It seems that first comes computer science and global governance and coordination and strategy issues, and then comes long time of philosophy. Lucas Perry (more)

And here is Toby Old from his book The Precipice, quoted at length so we can all be very clear about what is this idea:

I find it useful to consider our predicament from humanity’s point of view: casting humanity as a coherent agent, … what all humans would do if we were sufficiently coordinated and had humanity’s long term interest at heart. … We should [proceed]… in three phases: 1. Reaching existential security 2. The long reflection 3. Achieving our potential … A place where existential risk is low and stays low. I call this existential security. …

This will involve major changes to our norms and institutions (giving humanity the prudence and patience we need), as well as ways of increasing our general resilience to catastrophe. … Take our time to reflect upon what we truly desire, … call this the Long Reflection. … What is essential is to be sufficiently confident in the broad shape of what we are among at before taking each bold and potentially irreversible action – each action that could plausibly lock in substantial aspects of your future trajectory. … For example, … genetically improving our biology … or giving people the freedom to adopt a stunning diversity of new biological forms.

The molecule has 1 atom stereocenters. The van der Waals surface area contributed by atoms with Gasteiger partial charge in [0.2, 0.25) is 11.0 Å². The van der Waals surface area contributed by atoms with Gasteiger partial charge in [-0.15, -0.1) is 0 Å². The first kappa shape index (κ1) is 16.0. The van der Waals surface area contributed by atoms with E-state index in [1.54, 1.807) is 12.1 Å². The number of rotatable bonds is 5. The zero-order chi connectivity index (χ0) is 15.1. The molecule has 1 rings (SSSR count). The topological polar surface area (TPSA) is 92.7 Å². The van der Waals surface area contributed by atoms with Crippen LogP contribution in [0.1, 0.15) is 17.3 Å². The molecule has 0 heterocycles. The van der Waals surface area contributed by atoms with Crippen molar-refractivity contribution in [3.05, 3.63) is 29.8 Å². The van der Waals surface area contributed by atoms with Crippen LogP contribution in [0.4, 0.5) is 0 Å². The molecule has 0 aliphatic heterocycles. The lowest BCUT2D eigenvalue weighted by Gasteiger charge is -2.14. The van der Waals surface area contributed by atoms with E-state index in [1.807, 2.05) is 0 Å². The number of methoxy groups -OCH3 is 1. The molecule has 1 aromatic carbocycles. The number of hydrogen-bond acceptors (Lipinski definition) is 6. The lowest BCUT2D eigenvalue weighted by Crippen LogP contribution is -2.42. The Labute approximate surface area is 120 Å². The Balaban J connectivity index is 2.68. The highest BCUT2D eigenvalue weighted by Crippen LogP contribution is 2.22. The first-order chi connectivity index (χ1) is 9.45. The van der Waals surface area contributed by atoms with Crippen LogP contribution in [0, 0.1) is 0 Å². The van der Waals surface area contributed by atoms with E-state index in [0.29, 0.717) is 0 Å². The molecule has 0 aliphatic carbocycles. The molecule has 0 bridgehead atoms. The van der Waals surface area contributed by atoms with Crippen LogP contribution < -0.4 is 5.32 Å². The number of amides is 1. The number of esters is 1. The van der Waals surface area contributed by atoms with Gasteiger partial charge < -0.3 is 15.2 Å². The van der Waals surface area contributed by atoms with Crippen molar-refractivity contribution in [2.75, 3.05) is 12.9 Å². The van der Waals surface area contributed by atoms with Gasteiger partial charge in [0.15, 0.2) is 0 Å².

We could think of these first two steps of existential security and the Long Reflection as designing a constitution for humanity. … We can’t rely on our current institutions and institution that have evolved to deal with small- or medium-scale risks. … Humanity typically manages risk via a heavy reliance on trial and error. …But this reactive trial and error approach doesn’t work at all when it comes to existential risk. …. This will require institutions with access to cutting edge information about the coming risks, capable of taking decisive actions, and with the will to actually do so. For many risks, this action may require swift coordination between many or all of the world’s nations.